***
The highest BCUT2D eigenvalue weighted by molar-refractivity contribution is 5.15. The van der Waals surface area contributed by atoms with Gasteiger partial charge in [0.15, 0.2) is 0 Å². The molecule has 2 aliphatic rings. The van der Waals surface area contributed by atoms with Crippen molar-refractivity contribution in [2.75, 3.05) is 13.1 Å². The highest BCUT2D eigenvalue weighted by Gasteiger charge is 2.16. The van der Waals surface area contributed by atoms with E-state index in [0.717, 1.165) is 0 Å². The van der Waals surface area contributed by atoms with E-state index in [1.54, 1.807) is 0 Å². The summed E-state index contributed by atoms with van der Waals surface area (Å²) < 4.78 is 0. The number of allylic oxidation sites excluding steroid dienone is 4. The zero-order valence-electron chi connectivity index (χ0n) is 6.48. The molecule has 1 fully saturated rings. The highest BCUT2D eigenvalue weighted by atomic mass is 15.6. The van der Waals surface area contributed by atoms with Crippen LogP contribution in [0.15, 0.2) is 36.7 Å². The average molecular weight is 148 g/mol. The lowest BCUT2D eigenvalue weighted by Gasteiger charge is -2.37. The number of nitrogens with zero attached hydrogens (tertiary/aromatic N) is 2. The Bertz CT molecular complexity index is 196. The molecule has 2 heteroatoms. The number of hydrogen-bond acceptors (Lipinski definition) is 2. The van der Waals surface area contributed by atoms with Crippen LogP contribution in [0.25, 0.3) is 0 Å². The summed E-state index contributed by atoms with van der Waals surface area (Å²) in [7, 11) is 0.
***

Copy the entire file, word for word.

The highest BCUT2D eigenvalue weighted by molar-refractivity contribution is 5.15. The van der Waals surface area contributed by atoms with Gasteiger partial charge in [0.15, 0.2) is 0 Å². The molecule has 2 aliphatic rings. The van der Waals surface area contributed by atoms with Crippen molar-refractivity contribution in [2.75, 3.05) is 13.1 Å². The highest BCUT2D eigenvalue weighted by Gasteiger charge is 2.16. The van der Waals surface area contributed by atoms with E-state index in [0.717, 1.165) is 0 Å². The van der Waals surface area contributed by atoms with E-state index in [1.54, 1.807) is 0 Å². The summed E-state index contributed by atoms with van der Waals surface area (Å²) < 4.78 is 0. The number of allylic oxidation sites excluding steroid dienone is 4. The zero-order valence-electron chi connectivity index (χ0n) is 6.48. The molecule has 1 fully saturated rings. The highest BCUT2D eigenvalue weighted by atomic mass is 15.6. The van der Waals surface area contributed by atoms with Crippen LogP contribution in [0.15, 0.2) is 36.7 Å². The average molecular weight is 148 g/mol. The lowest BCUT2D eigenvalue weighted by Gasteiger charge is -2.37. The number of nitrogens with zero attached hydrogens (tertiary/aromatic N) is 2. The Bertz CT molecular complexity index is 196. The molecule has 2 heteroatoms. The number of hydrogen-bond acceptors (Lipinski definition) is 2. The van der Waals surface area contributed by atoms with Crippen LogP contribution in [0.25, 0.3) is 0 Å². The summed E-state index contributed by atoms with van der Waals surface area (Å²) in [7, 11) is 0.